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AICEP
Agência para o Investimento e Comércio Externo de Portugal

CABEÇALHO

Portugal’s government is aiming to raise the annual rate of increase of exports to Portuguese-language countries to 3% within six or seven years, the secretary of state for internationalisation, Eurico Brilhante Dias, has told Lusa News Agency.

In an interview, he said that for Portugal to meet the target already set of exports accounting for 50% of gross domestic product by the middle of the next decade, it would be "useful that its presence in Portuguese-language markets, whether in Africa or, in particular, in Brazil, could grow more” than exports as a whole.

 

This, he added, “means we should grow our exports to Portuguese-language markets by at least three per cent a year, in real terms.”

 

According to Brilhante Dias, Portuguese-language countries currently account for no more than 4% to 4.5% of all exports, or around 2% to 2.5% of GDP.

 

Taken alone, lifting the annual growth rate of 3% in exports to Portuguese-language countries within six or seven years would represent "a very significant accumulated value that would increase exports up to 2025 by approximately between 20% to 22% from the base it has today,” he said.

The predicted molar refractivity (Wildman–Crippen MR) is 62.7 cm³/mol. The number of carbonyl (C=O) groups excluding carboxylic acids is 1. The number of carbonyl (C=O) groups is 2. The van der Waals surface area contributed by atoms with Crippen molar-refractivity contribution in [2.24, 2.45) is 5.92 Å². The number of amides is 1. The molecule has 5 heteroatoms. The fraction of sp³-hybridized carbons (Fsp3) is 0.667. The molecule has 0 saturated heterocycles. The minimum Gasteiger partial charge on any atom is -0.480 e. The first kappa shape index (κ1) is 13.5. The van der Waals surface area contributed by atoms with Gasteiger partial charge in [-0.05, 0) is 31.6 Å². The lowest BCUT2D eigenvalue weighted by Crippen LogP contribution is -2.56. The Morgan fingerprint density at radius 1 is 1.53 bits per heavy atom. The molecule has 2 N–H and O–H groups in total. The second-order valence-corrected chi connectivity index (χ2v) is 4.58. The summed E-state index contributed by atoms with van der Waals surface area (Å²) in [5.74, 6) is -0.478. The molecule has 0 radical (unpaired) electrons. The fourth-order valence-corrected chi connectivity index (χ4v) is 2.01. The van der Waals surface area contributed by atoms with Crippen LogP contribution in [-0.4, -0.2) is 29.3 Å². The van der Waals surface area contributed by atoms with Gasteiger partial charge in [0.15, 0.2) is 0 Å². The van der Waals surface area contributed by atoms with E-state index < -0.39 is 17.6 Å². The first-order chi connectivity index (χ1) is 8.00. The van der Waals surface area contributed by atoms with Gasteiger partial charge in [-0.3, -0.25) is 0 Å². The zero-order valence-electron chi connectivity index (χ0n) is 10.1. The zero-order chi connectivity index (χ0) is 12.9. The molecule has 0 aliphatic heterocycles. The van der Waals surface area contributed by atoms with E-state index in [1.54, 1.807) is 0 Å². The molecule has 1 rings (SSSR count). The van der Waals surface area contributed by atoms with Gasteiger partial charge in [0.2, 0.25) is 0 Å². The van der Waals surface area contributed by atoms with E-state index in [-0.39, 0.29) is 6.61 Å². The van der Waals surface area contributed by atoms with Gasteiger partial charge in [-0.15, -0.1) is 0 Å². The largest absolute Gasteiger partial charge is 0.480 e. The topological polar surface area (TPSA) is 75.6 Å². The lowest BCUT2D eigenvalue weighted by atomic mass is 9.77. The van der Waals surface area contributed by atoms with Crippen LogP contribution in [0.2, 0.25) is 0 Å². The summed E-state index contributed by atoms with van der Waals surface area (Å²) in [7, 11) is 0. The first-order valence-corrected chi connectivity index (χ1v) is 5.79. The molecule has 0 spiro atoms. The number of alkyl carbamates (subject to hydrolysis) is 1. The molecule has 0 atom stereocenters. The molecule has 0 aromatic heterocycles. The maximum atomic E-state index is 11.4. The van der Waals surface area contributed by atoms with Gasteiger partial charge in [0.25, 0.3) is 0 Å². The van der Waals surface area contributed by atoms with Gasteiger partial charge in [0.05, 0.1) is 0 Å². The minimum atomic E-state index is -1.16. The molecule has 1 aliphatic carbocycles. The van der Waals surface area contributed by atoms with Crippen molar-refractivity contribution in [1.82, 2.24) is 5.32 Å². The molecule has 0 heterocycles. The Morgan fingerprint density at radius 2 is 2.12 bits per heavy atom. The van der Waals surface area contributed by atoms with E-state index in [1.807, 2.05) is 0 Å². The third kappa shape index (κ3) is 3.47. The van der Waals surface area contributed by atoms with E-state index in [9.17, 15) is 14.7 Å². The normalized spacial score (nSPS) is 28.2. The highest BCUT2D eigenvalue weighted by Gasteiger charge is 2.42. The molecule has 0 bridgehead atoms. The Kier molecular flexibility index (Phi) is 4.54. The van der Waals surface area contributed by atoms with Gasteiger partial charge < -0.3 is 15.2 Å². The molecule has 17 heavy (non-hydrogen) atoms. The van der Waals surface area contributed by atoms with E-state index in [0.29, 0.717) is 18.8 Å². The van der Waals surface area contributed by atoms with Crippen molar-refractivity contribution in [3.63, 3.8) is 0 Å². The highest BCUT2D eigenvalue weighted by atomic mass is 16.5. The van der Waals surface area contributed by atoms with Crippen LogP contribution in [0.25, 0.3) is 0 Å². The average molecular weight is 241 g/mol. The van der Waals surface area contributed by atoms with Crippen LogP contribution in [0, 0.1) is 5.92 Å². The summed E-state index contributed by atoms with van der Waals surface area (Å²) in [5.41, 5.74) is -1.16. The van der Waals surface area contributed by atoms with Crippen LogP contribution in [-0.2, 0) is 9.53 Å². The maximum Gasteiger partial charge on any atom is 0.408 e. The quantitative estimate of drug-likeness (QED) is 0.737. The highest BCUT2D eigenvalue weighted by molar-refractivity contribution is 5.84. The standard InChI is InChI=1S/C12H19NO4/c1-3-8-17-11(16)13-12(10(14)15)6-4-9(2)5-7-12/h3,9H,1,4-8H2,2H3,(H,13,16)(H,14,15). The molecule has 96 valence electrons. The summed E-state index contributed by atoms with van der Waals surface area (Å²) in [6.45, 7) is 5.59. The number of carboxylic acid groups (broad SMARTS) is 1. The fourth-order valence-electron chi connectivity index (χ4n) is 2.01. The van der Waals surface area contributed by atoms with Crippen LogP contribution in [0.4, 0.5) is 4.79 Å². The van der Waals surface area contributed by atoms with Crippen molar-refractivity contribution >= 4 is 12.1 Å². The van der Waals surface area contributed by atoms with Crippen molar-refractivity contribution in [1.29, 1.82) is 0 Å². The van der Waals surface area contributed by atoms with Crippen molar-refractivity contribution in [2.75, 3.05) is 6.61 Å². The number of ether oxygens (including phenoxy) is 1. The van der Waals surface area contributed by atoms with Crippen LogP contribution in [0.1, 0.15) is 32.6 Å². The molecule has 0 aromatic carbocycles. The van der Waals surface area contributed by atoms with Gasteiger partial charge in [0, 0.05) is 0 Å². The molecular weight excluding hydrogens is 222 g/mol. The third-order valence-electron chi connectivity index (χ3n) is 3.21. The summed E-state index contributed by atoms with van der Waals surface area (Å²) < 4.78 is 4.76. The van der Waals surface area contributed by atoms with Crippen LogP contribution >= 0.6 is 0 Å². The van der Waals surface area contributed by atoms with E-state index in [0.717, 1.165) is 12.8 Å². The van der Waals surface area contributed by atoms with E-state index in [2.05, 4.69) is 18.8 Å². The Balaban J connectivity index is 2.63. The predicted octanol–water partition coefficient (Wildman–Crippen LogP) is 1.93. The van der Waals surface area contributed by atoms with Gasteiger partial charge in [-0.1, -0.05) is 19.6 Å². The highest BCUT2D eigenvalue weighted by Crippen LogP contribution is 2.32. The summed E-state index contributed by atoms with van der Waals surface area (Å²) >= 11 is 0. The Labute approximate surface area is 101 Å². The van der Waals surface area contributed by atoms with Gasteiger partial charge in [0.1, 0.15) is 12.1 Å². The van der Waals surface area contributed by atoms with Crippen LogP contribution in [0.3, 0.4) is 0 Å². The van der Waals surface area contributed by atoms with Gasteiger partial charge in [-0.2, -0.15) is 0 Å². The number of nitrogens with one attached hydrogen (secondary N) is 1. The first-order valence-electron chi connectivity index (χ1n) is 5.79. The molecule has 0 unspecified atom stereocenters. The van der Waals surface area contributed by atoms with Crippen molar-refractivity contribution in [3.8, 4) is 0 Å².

The prospect, he added, is "possible and with a solid base".

 

Among Portuguese-language countries, Angola remains the largest single market, with a weight of 2.5% in all exports - "although this country has already registered a larger weight" in the past - followed by Brazil, with around 1%.

 

As for Sao Tome and Principe, Cape Verde and Guinea-Bissau, they are small markets but ones where Portugal is very important.

The secretary of state noted, however, that despite efforts to diversify their economies the relative weight of some of these countries in Portugal’s exports depends heavily on the value of oil and gas.

 

"In the case of Angola this is evident; in the case of Brazil too," he pointed out, adding that in Sao Tome the same may happen and in Mozambique it is also set to, with the pumping of gas in the Rovuma Basin.

 

In Angola, Portugal’s government now has "the expectation of creating conditions with the Angolan government, in its purpose of diversification of the Angolan economy, so that the presence of Portugal and Portuguese companies with direct investment in Angola, but also with exports of goods and equipment that are fundamental for the diversification of the Angolan economy, can increase exports to Angola, "he said".

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